Welcome to Eureka Street

back to site

Memorable voices invigorate Ireland Anzacs study

1 Comment

Kildea, Jeff. Anzacs and Ireland. UNSW Press, 2008. RRP $39.95

ANZACS in Ireland Just over four years ago, a memorial plaque was unveiled at Belvedere College, the Jesuit school in Dublin. It honoured all former students who died as victims of war. It therefore honoured men whose beliefs took them in quite different directions.

Many Irishmen volunteered to fight for Britain and the Empire in the First World War. Others took part in the 1916 Easter Rising and in the subsequent struggle against Britain for Irish independence. A third group, whose members painfully divided the Irish people, were those who died in the civil war of 1922-3.

Jeff Kildea's book, Anzacs and Ireland, goes some way towards explaining to a new readership why the gesture of reconciliation — not just at Belvedere but nearly everywhere else — was so long in coming about.

His central focus is the Irish and Australian forces who fought side by side at Gallipoli. He rightly deplores the fact that to have fought in what is seen as the 'wrong war' is to be an embarrassment, best forgotten. The 'Great Oblivion', as Irish historian FX Martin described the mood of denial, obscured the part played by nationalists as well as Empire loyalists in the war against Germany.

Some thought that by showing solidarity with Britain, they would hasten home rule for Ireland. Others saw Ireland's future within the Empire. For Irish-Australians, the same tensions existed, though from a different perspective.

In April 1916, just one year after the Gallipoli disaster, the problem of divided loyalties was made more acute by the Easter Rising in Dublin. Doomed to fail, it became, like Gallipoli, a legend more powerful than a military success could have been. The Irish men and women who raised the republican flag might have been dismissed as dreamers or fanatics — if the savagery of the British response had not made them all heroes.

Although Kildea aims at even-handedness, his account of the background of the Rising is curiously confused and muffled. The Irish who fought at Gallipoli, he says, did so 'with a similar mix of motives that inspired their cousins down under; they enlisted to serve Ireland, recently granted home rule, as much as the empire'. To suggest that Ireland already had home rule is quite mistaken. When Britain decided to defer home rule until the end of the war, the Irish had good reason to be sceptical; there had been so many delays, so much bad faith.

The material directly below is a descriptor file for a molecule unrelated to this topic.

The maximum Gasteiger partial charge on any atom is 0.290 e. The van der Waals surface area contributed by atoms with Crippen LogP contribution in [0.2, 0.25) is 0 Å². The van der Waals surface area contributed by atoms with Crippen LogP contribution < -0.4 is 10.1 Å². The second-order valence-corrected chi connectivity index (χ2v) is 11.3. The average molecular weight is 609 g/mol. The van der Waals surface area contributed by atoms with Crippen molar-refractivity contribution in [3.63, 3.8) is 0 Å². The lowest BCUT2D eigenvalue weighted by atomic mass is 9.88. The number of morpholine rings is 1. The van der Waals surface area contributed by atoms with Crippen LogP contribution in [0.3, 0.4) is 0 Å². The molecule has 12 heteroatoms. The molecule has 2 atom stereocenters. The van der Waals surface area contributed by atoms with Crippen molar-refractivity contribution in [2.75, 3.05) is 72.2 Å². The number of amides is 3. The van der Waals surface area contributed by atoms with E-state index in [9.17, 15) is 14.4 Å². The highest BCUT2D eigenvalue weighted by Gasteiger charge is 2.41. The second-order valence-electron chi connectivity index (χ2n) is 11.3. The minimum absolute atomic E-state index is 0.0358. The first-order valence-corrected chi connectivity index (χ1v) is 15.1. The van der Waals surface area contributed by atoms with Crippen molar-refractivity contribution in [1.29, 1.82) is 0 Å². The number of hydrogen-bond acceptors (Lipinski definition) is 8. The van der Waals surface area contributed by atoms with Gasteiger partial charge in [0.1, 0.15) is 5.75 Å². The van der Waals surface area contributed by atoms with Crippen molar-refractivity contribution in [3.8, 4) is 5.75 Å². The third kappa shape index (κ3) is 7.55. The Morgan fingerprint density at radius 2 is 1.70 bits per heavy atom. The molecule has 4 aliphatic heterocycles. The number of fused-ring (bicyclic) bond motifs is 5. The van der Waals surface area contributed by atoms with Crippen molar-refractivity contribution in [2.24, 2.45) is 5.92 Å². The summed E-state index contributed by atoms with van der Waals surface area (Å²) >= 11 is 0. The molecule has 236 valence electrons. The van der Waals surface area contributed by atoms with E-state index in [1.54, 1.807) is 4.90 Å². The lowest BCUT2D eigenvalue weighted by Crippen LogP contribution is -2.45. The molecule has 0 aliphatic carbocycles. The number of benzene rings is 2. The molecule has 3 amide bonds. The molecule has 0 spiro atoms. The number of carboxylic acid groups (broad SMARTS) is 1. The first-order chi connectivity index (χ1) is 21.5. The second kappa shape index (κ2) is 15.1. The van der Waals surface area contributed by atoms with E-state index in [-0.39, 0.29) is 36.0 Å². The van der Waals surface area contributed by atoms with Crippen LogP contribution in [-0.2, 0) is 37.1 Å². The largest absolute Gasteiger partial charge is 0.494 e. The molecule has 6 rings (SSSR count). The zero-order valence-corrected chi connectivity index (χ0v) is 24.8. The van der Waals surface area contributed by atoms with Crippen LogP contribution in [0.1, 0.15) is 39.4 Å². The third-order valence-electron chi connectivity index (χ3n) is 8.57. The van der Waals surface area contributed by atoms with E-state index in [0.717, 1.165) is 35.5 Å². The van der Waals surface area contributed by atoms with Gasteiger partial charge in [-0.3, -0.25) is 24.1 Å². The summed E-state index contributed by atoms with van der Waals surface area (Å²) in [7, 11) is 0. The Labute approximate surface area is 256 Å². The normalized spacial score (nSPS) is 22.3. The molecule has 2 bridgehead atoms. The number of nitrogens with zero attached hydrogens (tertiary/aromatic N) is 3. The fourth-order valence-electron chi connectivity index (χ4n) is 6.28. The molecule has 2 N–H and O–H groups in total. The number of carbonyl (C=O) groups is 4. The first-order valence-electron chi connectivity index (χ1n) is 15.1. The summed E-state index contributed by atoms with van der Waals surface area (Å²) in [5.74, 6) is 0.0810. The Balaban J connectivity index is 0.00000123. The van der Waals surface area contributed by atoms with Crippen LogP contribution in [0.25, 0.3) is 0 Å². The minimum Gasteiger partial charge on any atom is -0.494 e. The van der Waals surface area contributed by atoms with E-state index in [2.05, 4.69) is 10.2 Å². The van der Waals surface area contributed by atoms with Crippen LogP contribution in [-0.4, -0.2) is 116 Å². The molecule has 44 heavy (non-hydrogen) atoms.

The leader of the Irish parliamentary party, John Redmond, believed Ireland's best hope lay in supporting England's war. Others, like Pearse and Connolly, decided to seize the moment and declare a republic. Right or wrong? As Yeats pondered the question: 'Was it needless death after all? /For England may keep faith.'

Kildea's sketchy treatment of the background of the Easter Rising oversimplies the section in which he describes the part played by Anzacs who were caught up in the fighting. On leave in Ireland, preparing to go back to the trenches, they were called on to help deal with the rebels. In one bizarre episode, a few Australian sharpshoooters on the roof of Trinity College were said to have saved the building. A few months later, in a ceremony in the Provost's Garden. these and others of the Allied troops were awarded silver trophies. As Kildea acknowledges, these men had little idea of what it was all about. That is one reason why Anzacs and Ireland makes sad reading.

The study is most memorable for giving a sense of individual voices. Kildea's valuable research in primary sources brings a universal quality to the experience of war, whether in the Dublin streets or the larger battles. The letters home to Australia, sometimes shocking in their naïvete, are very moving, as are Kildea's accounts of the neglected war memorials and unvisited graves which now are getting due remembrance.


Anzacs and Ireland at UNSW Press

Brenda NiallBrenda Niall is an Australian biographer, literary critic and journalist. Her most recent book is Life Class: the Education of a Biographer, published by MUP.




submit a comment

Existing comments

Interesting review. Thanks Brenda.

Margaret Rush | 19 April 2008  

Similar Articles

Love, lies and cholera

  • Rochelle Siemienowicz
  • 24 April 2008

The Painted Veil explores the painful dynamics of an unhappily married couple and the broader social issues that impact on their union. Filmed entirely in China, it depicts a country boiling with internal conflict, and a growing resentment of the colonial presence.


Country war memorial

  • Bob Morrow and B. N. Oakman
  • 22 April 2008

A bunch of plastic pink carnations.. two white roses, limp.. scorched by frost.